Discretionary appointment of counsel
While a state may have many statutes, court decisions, or court rules governing appointment of counsel for a particular subject area, a "Key Development" is a statute/decision/rule that prevails over the others (example: a state high court decision finding a categorical right to counsel in guardianships cases takes precedence over a statute saying appointment in guardianship cases is discretionary).
Legislation, Guardianship/Conservatorship of Adults - Protected Person
In proceedings for disability guardianships and conservatorships, “[t]he allegedly incapacitated person may have counsel of the person’s own choice,” which presumably refers to private counsel, “or the court may, in the interest of justice,” direct the state public defender’s office “to assign counsel pursuant to the Montana Public Defender Act” (MPDA). See Mont. Code Ann. § 72-5-315(2). See also § 47-1-104(4)(b)(vii) (implementing provision of MPDA). In proceedings to appoint a successor guardian or terminate incapacity, “the court shall follow the same procedures to safeguard the rights of the ward that apply to . . . appointment of a guardian.” See § 72-5-325(3). These rights presumably include the discretionary appointment of counsel provided by § 72-5-315(2).
An individual who is subject to a guardian’s petition for involuntary mental health treatment “is entitled to the assignment of counsel, in accordance with the provisions of the” MPDA. See § 72-5-322(2). See also § 47-1-104(4)(b)(viii) (implementing provision of MPDA). In addition, the individual is entitled to “all the other rights guaranteed . . . under [§§] 53-21-114, 53-21-115, 53-21-119, and 53-21-120.” § 72-5-322(2). Section 53-21-115 entitles an individual to all rights “guaranteed by the constitution of the United States and of [Montana], by the laws of [Montana], or by” the mental illness treatment statutes. Moreover, § 53-21-119(1) provides that “[t]he right to counsel may not be waived. The court also has discretion to appoint a public defender for an “eligible” litigant in an appeal of any proceeding where counsel may be appointed pursuant to the MPDA. See § 47-1-104(4)(c). The MPDA does not appear to define the term “eligible,” but the Act does contain a section concerning “eligibility,” which provides that eligibility requires a finding of indigence. See generally § 47-1-111. Thus, it appears that a showing of indigence is required for appointment of counsel in all appeals, even if appointment in the initial proceeding did not require such a showing.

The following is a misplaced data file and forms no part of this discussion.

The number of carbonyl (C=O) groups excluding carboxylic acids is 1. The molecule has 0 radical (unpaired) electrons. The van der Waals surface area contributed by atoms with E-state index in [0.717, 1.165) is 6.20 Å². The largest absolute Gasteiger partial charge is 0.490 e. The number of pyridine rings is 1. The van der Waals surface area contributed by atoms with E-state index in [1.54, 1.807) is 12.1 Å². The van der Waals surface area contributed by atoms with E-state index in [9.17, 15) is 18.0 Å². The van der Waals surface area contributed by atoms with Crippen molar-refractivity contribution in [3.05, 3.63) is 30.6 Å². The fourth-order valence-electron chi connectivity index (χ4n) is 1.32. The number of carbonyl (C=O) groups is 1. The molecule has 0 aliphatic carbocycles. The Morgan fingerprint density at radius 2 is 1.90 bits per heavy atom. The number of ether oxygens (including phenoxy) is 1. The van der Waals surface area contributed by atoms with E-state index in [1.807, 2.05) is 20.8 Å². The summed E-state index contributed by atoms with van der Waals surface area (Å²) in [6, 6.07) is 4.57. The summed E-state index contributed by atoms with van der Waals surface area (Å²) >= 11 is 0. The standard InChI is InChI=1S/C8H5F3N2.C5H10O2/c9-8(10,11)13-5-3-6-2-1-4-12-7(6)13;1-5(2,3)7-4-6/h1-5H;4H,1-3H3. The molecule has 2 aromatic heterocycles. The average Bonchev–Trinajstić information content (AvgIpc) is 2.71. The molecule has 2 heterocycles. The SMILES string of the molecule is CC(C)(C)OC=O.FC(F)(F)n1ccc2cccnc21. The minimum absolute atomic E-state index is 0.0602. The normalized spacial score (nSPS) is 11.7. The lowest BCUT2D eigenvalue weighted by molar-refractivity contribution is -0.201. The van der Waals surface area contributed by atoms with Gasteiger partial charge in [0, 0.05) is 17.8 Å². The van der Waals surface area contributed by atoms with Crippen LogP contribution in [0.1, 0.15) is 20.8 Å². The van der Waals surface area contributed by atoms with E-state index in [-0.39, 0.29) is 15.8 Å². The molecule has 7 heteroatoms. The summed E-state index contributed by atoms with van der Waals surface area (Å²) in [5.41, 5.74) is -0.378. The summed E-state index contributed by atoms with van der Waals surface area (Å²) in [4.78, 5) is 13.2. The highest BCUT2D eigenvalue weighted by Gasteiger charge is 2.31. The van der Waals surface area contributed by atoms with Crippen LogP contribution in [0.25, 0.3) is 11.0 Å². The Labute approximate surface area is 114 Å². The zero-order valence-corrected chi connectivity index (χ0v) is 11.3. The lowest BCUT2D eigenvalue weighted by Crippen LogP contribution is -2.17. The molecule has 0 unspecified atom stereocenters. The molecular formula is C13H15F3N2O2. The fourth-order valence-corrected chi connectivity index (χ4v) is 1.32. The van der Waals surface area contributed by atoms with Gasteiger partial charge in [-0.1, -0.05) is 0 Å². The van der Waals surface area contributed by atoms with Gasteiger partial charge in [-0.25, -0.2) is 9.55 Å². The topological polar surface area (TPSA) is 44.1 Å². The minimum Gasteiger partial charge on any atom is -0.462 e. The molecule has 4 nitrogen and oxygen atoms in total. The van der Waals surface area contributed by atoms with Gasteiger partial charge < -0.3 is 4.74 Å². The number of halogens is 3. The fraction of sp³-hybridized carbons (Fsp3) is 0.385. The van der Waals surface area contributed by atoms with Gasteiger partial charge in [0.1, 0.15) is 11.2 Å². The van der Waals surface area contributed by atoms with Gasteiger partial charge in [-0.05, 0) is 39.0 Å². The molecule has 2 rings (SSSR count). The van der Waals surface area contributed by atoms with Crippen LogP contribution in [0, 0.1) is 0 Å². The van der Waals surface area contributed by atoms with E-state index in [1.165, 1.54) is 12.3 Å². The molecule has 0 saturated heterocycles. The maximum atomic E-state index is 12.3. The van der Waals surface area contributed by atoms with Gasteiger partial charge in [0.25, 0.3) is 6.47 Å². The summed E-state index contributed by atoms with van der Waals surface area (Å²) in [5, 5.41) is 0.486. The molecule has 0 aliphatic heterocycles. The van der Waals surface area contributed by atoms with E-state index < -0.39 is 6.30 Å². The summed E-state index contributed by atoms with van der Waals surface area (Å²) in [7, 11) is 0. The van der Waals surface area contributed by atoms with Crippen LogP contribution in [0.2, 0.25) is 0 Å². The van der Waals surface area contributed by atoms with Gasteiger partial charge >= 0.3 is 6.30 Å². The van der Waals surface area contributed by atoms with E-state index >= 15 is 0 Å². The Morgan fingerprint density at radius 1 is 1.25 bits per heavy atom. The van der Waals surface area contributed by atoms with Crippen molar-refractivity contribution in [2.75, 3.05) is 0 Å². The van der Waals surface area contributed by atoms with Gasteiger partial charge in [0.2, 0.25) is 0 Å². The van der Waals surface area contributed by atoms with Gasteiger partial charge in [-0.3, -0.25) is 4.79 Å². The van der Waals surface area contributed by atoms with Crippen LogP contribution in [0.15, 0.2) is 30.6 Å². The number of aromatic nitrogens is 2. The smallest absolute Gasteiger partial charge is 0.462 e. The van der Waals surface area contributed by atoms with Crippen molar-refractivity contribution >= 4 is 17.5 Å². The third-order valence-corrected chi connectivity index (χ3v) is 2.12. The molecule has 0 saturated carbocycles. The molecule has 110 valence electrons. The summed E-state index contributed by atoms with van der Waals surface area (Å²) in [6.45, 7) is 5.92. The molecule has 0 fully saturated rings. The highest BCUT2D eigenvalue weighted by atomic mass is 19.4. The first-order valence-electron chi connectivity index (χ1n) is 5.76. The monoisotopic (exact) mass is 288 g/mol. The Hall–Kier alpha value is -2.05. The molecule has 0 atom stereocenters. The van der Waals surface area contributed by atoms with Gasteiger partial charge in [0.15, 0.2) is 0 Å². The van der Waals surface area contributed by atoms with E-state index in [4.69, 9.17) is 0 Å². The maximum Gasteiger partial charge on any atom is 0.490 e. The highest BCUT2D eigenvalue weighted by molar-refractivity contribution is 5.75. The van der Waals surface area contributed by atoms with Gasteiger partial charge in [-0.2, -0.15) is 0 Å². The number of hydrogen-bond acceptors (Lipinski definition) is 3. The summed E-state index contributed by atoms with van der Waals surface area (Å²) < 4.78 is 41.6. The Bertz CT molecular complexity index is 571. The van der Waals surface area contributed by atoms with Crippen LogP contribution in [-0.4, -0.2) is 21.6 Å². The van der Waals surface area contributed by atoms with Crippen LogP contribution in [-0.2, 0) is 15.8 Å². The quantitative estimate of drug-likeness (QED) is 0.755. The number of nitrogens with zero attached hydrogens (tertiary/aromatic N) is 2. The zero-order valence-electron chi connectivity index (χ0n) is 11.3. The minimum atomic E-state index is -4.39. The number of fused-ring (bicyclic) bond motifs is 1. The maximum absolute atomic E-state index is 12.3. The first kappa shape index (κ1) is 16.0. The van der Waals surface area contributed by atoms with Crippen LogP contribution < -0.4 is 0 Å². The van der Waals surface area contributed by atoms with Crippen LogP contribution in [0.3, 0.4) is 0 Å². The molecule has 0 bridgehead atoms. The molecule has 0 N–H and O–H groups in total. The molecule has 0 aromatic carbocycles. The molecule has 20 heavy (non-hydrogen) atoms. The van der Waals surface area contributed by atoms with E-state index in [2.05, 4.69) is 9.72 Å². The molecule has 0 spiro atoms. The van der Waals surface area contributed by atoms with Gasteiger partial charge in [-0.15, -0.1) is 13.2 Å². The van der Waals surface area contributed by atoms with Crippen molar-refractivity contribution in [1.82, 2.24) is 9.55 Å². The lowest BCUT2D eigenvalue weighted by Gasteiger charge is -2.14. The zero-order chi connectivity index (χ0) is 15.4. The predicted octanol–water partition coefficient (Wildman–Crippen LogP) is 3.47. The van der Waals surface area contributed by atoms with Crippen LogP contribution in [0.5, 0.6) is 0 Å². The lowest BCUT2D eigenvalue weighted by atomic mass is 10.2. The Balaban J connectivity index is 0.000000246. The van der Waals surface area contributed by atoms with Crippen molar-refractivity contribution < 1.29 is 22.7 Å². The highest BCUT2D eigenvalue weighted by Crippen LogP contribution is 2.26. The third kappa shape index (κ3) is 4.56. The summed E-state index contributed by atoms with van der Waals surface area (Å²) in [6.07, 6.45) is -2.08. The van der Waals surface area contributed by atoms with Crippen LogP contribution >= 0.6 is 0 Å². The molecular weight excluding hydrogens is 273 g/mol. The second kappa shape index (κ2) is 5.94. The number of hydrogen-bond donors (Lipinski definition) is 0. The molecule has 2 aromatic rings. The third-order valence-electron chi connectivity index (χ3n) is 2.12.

If "yes", the established right to counsel or discretionary appointment of counsel is limited in some way, including any of: the only authority is a lower/intermediate court decision or a city council, not a high court or state legislature; there has been a subsequent case that has cast doubt; a statute is ambiguous; or the right or discretionary appointment is not for all types of individuals or proceedings within that category.
Appointment of Counsel: discretionary Qualified: no